Personally, I come to fitness from dancing. I am naturally drawn to classes that work the core, elongate muscles and let me work hard. Generally, I am not crazy about a class with a lot of weights and someone “yelling” through class. Some people come to class having been athletes and are used to a coach mentality and others are new to physical activity and are getting acclimated to having an instructor and figuring out what the cues mean. There is no wrong way to approach a class and not every class is for everyone.
It is important to take the time and find a group that you like. There is no point in going to class if the other people attending or the instructor is going to annoy you. That is why trying different classes in different facilities is important. If you haven’t found something that you enjoy, just keep looking and eventually, you will find a group of people who you can’t wait to see each week.
If you regularly attend a class and see new people, introduce yourself and help them feel comfortable. Answer questions to the best of your ability and let them know if they need any special equipment. By reaching out, you are working to create a community within the class.
I would love to hear positive group fitness experiences or any questions about different style classes
I recently read an article on Mashable about who is the typical mommy blogger. After reading what they said, I looked at the comments as they asked people to share blogs that they write. Instead of finding new blogs to read, I saw the many, many complaints about the term “mommy blogger”. The feeling was that it’s a derogatory term. Many felt that these women should not be referred to as “mommy” and they should be respected for their professional writing backgrounds.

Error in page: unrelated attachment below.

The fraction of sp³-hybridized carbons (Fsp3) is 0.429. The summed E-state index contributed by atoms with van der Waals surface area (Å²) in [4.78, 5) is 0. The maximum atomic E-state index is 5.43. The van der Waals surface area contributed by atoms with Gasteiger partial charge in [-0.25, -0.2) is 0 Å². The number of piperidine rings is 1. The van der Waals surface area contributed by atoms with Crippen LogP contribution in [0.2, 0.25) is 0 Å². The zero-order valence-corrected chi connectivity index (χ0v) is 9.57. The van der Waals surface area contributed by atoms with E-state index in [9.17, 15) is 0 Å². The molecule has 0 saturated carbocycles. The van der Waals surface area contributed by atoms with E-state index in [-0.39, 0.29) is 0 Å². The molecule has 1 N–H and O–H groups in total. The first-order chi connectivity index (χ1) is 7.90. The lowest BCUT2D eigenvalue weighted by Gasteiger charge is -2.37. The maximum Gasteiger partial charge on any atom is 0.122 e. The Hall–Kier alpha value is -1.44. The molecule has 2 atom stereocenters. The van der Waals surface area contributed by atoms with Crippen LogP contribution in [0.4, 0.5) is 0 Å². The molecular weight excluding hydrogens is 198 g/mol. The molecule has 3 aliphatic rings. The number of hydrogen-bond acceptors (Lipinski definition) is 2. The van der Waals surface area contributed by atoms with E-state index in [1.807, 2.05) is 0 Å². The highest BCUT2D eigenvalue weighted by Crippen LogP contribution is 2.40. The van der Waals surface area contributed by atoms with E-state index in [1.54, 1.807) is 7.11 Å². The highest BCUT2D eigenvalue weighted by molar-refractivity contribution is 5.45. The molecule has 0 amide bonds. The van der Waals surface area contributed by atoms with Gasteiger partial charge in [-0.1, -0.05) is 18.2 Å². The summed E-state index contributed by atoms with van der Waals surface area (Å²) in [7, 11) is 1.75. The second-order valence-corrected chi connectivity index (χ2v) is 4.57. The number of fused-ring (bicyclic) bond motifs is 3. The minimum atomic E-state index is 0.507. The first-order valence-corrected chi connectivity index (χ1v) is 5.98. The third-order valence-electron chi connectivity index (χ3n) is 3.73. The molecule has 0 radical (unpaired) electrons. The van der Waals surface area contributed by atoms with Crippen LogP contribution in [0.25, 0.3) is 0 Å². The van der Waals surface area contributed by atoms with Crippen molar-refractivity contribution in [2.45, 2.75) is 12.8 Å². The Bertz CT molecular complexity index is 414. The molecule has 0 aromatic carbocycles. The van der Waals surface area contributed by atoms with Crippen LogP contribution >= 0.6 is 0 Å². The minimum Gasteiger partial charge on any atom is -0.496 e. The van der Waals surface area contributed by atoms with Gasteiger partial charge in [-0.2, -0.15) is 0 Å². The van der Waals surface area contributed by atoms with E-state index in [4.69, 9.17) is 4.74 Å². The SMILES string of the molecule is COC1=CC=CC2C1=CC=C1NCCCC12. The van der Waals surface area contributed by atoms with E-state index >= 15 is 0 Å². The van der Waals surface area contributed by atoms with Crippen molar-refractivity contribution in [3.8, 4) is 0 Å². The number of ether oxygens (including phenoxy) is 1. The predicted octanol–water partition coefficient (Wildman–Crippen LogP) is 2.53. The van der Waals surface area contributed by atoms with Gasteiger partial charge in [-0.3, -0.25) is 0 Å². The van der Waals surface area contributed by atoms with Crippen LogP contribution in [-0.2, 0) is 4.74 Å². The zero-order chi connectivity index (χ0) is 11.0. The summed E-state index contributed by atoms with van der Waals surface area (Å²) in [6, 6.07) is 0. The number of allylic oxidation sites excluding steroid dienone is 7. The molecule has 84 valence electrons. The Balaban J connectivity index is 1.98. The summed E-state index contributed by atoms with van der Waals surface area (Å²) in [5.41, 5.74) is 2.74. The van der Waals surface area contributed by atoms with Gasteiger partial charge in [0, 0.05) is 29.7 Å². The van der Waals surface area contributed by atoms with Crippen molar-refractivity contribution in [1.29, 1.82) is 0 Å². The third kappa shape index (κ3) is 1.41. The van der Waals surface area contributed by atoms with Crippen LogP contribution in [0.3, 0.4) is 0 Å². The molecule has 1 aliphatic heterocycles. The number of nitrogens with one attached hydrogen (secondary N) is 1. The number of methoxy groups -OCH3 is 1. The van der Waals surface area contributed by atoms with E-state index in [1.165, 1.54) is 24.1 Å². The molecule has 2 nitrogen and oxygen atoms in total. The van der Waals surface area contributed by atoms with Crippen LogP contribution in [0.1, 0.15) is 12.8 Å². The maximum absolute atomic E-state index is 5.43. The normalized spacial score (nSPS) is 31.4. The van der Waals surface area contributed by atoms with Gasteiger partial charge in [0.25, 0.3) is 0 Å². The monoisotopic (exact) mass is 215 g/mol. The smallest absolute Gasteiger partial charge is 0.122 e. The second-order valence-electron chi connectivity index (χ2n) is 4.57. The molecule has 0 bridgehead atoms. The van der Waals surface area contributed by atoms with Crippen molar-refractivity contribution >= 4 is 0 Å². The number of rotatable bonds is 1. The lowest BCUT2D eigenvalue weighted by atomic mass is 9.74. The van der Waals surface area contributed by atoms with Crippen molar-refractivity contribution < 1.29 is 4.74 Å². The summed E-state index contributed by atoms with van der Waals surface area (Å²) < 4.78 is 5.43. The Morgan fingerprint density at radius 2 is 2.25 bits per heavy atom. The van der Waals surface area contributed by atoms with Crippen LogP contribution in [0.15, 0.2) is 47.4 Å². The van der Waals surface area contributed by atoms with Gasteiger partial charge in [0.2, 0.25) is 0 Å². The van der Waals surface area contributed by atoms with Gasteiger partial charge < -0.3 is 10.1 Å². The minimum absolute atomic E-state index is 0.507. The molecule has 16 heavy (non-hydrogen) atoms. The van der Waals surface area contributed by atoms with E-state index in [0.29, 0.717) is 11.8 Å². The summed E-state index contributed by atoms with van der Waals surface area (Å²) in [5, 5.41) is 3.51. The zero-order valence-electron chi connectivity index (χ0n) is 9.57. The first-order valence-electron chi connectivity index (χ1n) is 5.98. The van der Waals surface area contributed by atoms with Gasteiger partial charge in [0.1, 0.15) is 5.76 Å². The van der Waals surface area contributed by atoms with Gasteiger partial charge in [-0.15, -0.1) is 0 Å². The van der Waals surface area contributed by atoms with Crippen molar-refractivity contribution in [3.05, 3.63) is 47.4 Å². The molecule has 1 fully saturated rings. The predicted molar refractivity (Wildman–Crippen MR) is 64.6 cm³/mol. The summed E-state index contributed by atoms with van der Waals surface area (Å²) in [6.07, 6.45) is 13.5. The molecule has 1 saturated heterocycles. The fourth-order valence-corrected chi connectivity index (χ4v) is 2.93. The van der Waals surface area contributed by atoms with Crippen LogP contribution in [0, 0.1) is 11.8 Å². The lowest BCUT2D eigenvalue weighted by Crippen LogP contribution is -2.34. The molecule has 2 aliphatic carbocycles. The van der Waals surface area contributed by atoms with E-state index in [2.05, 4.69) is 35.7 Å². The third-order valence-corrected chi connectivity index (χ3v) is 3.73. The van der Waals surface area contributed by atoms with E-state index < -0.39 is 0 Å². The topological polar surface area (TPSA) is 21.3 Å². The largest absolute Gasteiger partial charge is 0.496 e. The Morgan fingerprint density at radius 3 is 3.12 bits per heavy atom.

My kids are 5 and 7 and I am very much so a mommy. The boys, like their peers, still call me mommy. I know this will change in the not too distant future and I am embracing this short period of time that I am Mommy. I am also not a professional writer, so I think that puts me square in the realm of “mommy bloggers”.
Ironically, I feel the same negative gut reaction when I hear people refer to women at sporting events as “pink hats”. As a female sports fan who has attended many sporting events over the years, it drives me crazy. Then I realized – I don’t wear a pink hat. I have always worn a navy blue hat (often to the point it turns a different color).
We all have a trigger; some description that we find derogatory. Sometimes, we have to sit back and revel in the fact they may not be talking about us. What about the term makes you angry? For me, I am proud of being a mommy and someday I will be proud of being a mom. The term “pink hat” often refers to women who don’t know much about the sport they are viewing. I look at my experience and don’t consider myself in the same category but I applaud these women for trying something new.
So often today, people are expressing their negative feelings towards each other. Perhaps we could embrace our differences and realize that people aren’t always referring to us and maybe others should be celebrated for what they are trying. Maybe, we can realize that these labels are no more important as adults than they were in high school. I went to a large high school and it was straight out of a John Hughes movie. Many years later, the labels are gone and most people get along. Instead of labeling the type of parent or person you are; follow your own passions and leave the labels behind. Then, you will be certain to find your personal happiness.